Traveling is great and all, but sometimes you need a little R&R in the comfort of your own home or city—here's how to make it happen.


In an ideal world, you have vacation time—and are taking advantage of all of it (or at least most of it)—as an opportunity to travel and explore new regions and cultures with family and friends, vacation packing list and all. Traveling can certainly be relaxing, but for many, it can also mean piling on a ton of work in preparation before the trip, back-to-back activities during, and a lot of laundry and playing catch-up after—hence that feeling that you need a vacation to recover from your vacation.

But when was the last time you dedicated a few days, either vacation or personal, to finally making a dent in that ever-growing to-do list or just taking some time to reconnect with yourself or the city you live in? Because staycation ideas can be more important and helpful than you think, we’ve rounded up six telltale signs you’re in desperate need of a staycation—if you’re familiar with signs of stress, they may be a little familiar—along with expert tips for making the most of a little purposeful time at home. Read on to assess and de-stress, and you’ll want to make time for a staycation every year.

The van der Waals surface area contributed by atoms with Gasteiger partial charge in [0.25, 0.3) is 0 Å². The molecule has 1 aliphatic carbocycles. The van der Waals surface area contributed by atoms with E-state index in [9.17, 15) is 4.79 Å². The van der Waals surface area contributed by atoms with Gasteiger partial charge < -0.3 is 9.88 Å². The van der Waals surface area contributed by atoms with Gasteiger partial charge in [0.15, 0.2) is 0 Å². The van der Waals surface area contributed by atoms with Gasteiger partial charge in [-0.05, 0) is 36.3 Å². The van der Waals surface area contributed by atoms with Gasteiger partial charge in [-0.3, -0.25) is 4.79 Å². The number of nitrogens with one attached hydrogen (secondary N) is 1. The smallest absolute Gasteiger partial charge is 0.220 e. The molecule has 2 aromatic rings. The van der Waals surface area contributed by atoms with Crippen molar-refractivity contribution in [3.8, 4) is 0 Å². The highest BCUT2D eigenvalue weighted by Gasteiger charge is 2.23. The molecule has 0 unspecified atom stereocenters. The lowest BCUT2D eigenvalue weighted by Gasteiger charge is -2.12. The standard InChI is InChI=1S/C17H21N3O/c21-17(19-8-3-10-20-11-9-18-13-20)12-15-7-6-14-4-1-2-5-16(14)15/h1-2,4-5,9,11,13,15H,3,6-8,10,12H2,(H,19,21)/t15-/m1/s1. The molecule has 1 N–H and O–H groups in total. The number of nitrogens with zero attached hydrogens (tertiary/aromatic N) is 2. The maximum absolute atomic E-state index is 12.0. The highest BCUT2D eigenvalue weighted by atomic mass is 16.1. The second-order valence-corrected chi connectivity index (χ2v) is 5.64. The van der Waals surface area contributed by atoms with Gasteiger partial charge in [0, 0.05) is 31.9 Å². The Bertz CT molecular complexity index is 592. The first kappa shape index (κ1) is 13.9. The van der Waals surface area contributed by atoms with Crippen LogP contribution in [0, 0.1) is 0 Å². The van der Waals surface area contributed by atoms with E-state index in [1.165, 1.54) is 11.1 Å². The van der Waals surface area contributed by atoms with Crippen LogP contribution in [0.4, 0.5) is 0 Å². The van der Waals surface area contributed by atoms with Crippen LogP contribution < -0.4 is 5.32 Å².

The telltale signs you need a staycation

Everything is triggering you

You’ve gone over the same thing with a co-worker or loved one (or perhaps been exposed to their loud chewing) many times before; perhaps you usually find their opinions interesting or quirky habits charming but, this time (or lately), it’s different.

“When everyone and everything seems to be getting on your last nerve, it is time for a break! This typically shows once your irritability and tolerance levels are at an all-time high, which means you may need to take it slow,” says Tracy Effron, a luxury travel consultant with An Avenue Apart based out of New York and Miami who dubs herself the Staycation Queen.

Nothing makes you happy

In addition to being particularly sensitive to comments and conditions that never used to bother you, it seems you’re desensitized to the things that used to bring you joy. “In the past, a little retail therapy could have easily been the cure, but sadly that new bag or outfit just isn’t doing the trick anymore, or perhaps you’ve tried sprucing up your home to little or no avail,” Effron says.

“If you are going through the motions, but nothing seems to satisfy you, it’s a sign you’ve checked out of your own life,” says Bryce Kennedy, a meditation instructor and co-founder of TheOther50 Corporate Coaching.

You feel overwhelmed